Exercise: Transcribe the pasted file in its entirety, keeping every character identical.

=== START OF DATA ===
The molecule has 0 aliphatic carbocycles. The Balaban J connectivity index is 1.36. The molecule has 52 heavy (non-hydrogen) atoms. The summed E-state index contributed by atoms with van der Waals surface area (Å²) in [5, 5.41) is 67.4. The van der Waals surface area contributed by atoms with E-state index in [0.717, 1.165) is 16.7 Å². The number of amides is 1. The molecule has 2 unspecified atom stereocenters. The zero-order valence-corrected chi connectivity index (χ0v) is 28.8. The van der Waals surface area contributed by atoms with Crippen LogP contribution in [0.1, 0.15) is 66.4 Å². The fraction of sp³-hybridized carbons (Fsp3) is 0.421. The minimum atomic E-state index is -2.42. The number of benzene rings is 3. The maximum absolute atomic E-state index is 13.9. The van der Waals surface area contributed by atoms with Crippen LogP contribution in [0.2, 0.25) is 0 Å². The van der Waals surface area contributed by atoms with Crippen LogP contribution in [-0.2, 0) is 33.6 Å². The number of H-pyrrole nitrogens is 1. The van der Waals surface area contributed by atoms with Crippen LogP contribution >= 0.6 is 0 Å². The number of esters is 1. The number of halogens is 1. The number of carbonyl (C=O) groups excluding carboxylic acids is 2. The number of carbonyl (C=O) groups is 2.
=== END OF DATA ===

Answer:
The molecule has 0 aliphatic carbocycles. The Balaban J connectivity index is 1.36. The molecule has 52 heavy (non-hydrogen) atoms. The summed E-state index contributed by atoms with van der Waals surface area (Å²) in [5, 5.41) is 67.4. The van der Waals surface area contributed by atoms with E-state index in [0.717, 1.165) is 16.7 Å². The number of amides is 1. The molecule has 2 unspecified atom stereocenters. The zero-order valence-corrected chi connectivity index (χ0v) is 28.8. The van der Waals surface area contributed by atoms with Crippen LogP contribution in [0.1, 0.15) is 66.4 Å². The fraction of sp³-hybridized carbons (Fsp3) is 0.421. The minimum atomic E-state index is -2.42. The number of benzene rings is 3. The maximum absolute atomic E-state index is 13.9. The van der Waals surface area contributed by atoms with Crippen LogP contribution in [0.2, 0.25) is 0 Å². The van der Waals surface area contributed by atoms with Crippen LogP contribution in [-0.2, 0) is 33.6 Å². The number of H-pyrrole nitrogens is 1. The van der Waals surface area contributed by atoms with Crippen LogP contribution >= 0.6 is 0 Å². The number of esters is 1. The number of halogens is 1. The number of carbonyl (C=O) groups excluding carboxylic acids is 2. The number of carbonyl (C=O) groups is 2.